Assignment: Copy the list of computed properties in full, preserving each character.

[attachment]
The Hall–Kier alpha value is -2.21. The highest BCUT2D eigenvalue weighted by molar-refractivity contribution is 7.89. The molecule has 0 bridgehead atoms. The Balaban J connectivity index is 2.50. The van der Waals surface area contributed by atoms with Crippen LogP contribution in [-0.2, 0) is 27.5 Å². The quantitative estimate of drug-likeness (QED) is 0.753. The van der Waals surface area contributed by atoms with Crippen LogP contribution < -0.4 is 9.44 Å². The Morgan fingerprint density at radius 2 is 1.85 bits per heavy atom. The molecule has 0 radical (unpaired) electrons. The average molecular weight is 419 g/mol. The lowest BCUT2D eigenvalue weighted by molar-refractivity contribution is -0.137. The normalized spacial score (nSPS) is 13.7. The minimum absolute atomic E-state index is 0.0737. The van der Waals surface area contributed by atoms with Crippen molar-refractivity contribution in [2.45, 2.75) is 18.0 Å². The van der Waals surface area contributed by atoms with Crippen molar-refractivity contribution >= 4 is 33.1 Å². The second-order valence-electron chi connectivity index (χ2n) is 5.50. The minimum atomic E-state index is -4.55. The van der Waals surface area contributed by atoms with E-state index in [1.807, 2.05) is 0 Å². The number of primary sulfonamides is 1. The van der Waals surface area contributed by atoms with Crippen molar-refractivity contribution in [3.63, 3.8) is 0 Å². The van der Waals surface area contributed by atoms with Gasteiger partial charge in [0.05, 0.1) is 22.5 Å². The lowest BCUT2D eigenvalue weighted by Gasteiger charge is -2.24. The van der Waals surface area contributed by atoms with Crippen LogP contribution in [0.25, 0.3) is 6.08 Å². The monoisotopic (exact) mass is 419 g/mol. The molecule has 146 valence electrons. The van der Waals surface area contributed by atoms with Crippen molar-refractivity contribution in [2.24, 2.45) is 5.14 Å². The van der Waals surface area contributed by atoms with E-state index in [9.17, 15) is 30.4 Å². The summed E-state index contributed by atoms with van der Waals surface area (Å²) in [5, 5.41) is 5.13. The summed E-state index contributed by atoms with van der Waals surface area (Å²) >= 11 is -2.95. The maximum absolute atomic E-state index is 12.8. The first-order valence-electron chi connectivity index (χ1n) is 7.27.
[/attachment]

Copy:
The Hall–Kier alpha value is -2.21. The highest BCUT2D eigenvalue weighted by molar-refractivity contribution is 7.89. The molecule has 0 bridgehead atoms. The Balaban J connectivity index is 2.50. The van der Waals surface area contributed by atoms with Crippen LogP contribution in [-0.2, 0) is 27.5 Å². The quantitative estimate of drug-likeness (QED) is 0.753. The van der Waals surface area contributed by atoms with Crippen LogP contribution < -0.4 is 9.44 Å². The Morgan fingerprint density at radius 2 is 1.85 bits per heavy atom. The molecule has 0 radical (unpaired) electrons. The average molecular weight is 419 g/mol. The lowest BCUT2D eigenvalue weighted by molar-refractivity contribution is -0.137. The normalized spacial score (nSPS) is 13.7. The minimum absolute atomic E-state index is 0.0737. The van der Waals surface area contributed by atoms with Crippen molar-refractivity contribution in [2.45, 2.75) is 18.0 Å². The van der Waals surface area contributed by atoms with Crippen molar-refractivity contribution >= 4 is 33.1 Å². The second-order valence-electron chi connectivity index (χ2n) is 5.50. The minimum atomic E-state index is -4.55. The van der Waals surface area contributed by atoms with E-state index in [1.807, 2.05) is 0 Å². The number of primary sulfonamides is 1. The van der Waals surface area contributed by atoms with Crippen molar-refractivity contribution in [3.63, 3.8) is 0 Å². The van der Waals surface area contributed by atoms with Gasteiger partial charge in [0.05, 0.1) is 22.5 Å². The lowest BCUT2D eigenvalue weighted by Gasteiger charge is -2.24. The van der Waals surface area contributed by atoms with Crippen LogP contribution in [0.25, 0.3) is 6.08 Å². The monoisotopic (exact) mass is 419 g/mol. The molecule has 146 valence electrons. The van der Waals surface area contributed by atoms with Crippen molar-refractivity contribution in [2.24, 2.45) is 5.14 Å². The van der Waals surface area contributed by atoms with E-state index in [9.17, 15) is 30.4 Å². The summed E-state index contributed by atoms with van der Waals surface area (Å²) in [5, 5.41) is 5.13. The summed E-state index contributed by atoms with van der Waals surface area (Å²) >= 11 is -2.95. The maximum absolute atomic E-state index is 12.8. The first-order valence-electron chi connectivity index (χ1n) is 7.27.